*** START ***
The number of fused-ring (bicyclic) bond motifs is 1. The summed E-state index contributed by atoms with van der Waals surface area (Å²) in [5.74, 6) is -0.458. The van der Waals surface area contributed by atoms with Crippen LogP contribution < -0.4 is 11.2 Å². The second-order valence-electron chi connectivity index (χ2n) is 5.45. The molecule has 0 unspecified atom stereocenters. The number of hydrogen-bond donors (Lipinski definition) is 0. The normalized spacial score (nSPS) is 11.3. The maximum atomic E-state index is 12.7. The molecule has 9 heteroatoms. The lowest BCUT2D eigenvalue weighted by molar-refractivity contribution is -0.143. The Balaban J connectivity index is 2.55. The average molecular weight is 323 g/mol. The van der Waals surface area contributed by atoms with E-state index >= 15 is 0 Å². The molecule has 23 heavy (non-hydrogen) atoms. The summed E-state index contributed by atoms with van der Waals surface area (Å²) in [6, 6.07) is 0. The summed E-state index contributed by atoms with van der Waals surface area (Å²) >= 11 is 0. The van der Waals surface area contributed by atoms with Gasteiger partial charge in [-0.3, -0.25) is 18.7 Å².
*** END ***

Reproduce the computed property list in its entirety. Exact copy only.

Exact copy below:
The number of fused-ring (bicyclic) bond motifs is 1. The summed E-state index contributed by atoms with van der Waals surface area (Å²) in [5.74, 6) is -0.458. The van der Waals surface area contributed by atoms with Crippen LogP contribution < -0.4 is 11.2 Å². The second-order valence-electron chi connectivity index (χ2n) is 5.45. The molecule has 0 unspecified atom stereocenters. The number of hydrogen-bond donors (Lipinski definition) is 0. The normalized spacial score (nSPS) is 11.3. The maximum atomic E-state index is 12.7. The molecule has 9 heteroatoms. The lowest BCUT2D eigenvalue weighted by molar-refractivity contribution is -0.143. The Balaban J connectivity index is 2.55. The average molecular weight is 323 g/mol. The van der Waals surface area contributed by atoms with E-state index >= 15 is 0 Å². The molecule has 23 heavy (non-hydrogen) atoms. The summed E-state index contributed by atoms with van der Waals surface area (Å²) in [6, 6.07) is 0. The summed E-state index contributed by atoms with van der Waals surface area (Å²) >= 11 is 0. The van der Waals surface area contributed by atoms with Gasteiger partial charge in [-0.3, -0.25) is 18.7 Å².